No. Most Germans are reasonable and are motivated by goodwill toward others, at least in the way that most people everywhere are. But they live in an information bubble which spawns a further echo chamber of public commentary, so the mental world they live in is simply different from the one outside their borders. (I don’t know first-hand, but there may be a similar bubble enveloping the Netherlands, Finland and a few other countries.) Inside this bubble there is a steady stream of “news” whose common denominator is that slippery, corrupt Greeks are scheming to take advantage of Germans’ hard-earned wealth. This is something that every German now “knows”, part of the conventional wisdom that forms the bedrock for political analysis.
To really understand how this works you would have to be there. It’s not a matter of one or two biased news reports, but a steady stream of news, every day, in little snippets and major headlines, that reinforce the underlying message. Here I’ll present a small example that, multiplied by a hundred, gives a sense of what’s going on.
So have you heard the latest? In order to prop up his political support Tsipras has made public transportation free in Athens! Can you believe it? Here’s a country that’s bankrupt, that’s sucking in our money to stay afloat, that should be spending every spare penny on the poverty of its own citizens, and instead it’s the same old clientelism: hand out favors, buy a few votes. That’s how he bought those “no” votes in the referendum. We have to pay for transportation in Frankfurt and Hamburg! Why should they demand our money so that their people can have something we don’t have? Hasn’t it occurred to them that transportation and everything else has to be paid for, that people need to work and produce so that society can afford it? But I guess that’s how it is with those Greeks.
Now tell me: have you heard anything at all about free transportation in Greece? No? It was a big story in Germany, written up in all the major papers and discussed on radio and TV. Here, for instance, is Handelsblatt, the main business newspaper:
The state coffers are empty in Athens, hundreds of thousands of pensioners are waiting for their pensions, but Premier Alexis Tsipras wants to keep people happy before the referendum on Sunday. After Tsipras on Tuesday introduced a zero tariff for public transport operators in Athens, on Wednesday the Greeks got a 50 percent discount on all tickets of the national railway company OTE. The discount is allegedly designed to facilitate people taking part in the referendum on Sunday.
(Handelsblatt, July 1)In most of the world this was a non-story, unreported. One brief notice appeared in Straits Times, the respected English-language newspaper published in Singapore:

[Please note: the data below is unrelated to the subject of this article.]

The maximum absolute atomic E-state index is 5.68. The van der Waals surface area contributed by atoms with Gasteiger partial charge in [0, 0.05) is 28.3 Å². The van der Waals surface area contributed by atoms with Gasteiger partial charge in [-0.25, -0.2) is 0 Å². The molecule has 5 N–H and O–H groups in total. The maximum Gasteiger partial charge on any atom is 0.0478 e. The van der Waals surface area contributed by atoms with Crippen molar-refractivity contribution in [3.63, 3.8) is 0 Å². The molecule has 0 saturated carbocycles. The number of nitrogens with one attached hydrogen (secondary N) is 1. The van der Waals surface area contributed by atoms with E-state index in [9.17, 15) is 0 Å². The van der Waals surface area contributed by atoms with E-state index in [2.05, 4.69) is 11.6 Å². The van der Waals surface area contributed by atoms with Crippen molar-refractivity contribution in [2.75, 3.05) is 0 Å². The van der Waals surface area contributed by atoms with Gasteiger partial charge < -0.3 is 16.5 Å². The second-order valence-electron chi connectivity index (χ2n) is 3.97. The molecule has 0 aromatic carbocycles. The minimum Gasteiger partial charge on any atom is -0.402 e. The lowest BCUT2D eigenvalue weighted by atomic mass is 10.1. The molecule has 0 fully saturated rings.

The Greek government has declared public transport free in Athens this week to ease difficulties created by the closure of the banks and a rush on petrol stations.Outside of Germany, Greece was scrambling to keep the economy going in the teeth of an intense liquidity crisis set off when the ECB froze its support of the country’s banking system. Germans however saw another shameful case of clientelism and corruption at the expense of hardworking taxpayers in the rest of Europe. Now imagine this being repeated every day for months and you get some idea of the different mental world Germans inhabit.
Greece's transportation minister, Christos Spirtzis, has announced that buses, trams, trolley-buses, and the Athens metro will not require fares until next week.
The offer is set to last until July 7, when in principle the banks will re-open.
(Straits Times, July 1)
(Incidentally, if I thought Tsipras was buying votes by giving Greeks benefits the country can’t afford, billing it to Europe, and then demanding that it all be wiped out in a future default, I’d be pretty angry too.)
If I’m sympathetic to the average German, it’s because, as an American, I’ve lived through the same thing. Replace “Greece” with “Saddam”, Iran, “the terrorists”, and so on, and you have plenty of information bubbles of our own. Remember the runup to the war in Iraq? Americans knew lots of things about Iraq’s connections to Al-Qaeda and its imminent threat to US security that made an invasion seem like a plausible solution. The fact that this looked like a collective mass hallucination from abroad had no effect on us. And Americans, despite their widespread support for military actions that can only be described as criminal, are not, for the most part, bad people. They want good things for themselves and others, and, given the information world they inhabited, their political views were not out of line.
Of course, information bubbles and the attitudes they lead to present a big problem. Wars of aggression are not OK, and neither are debtors prisons that lock up whole countries. To build a better world we will need to understand where the bubbles come from and how they can be perforated. Demonizing entire populations, however, is the wrong way to go.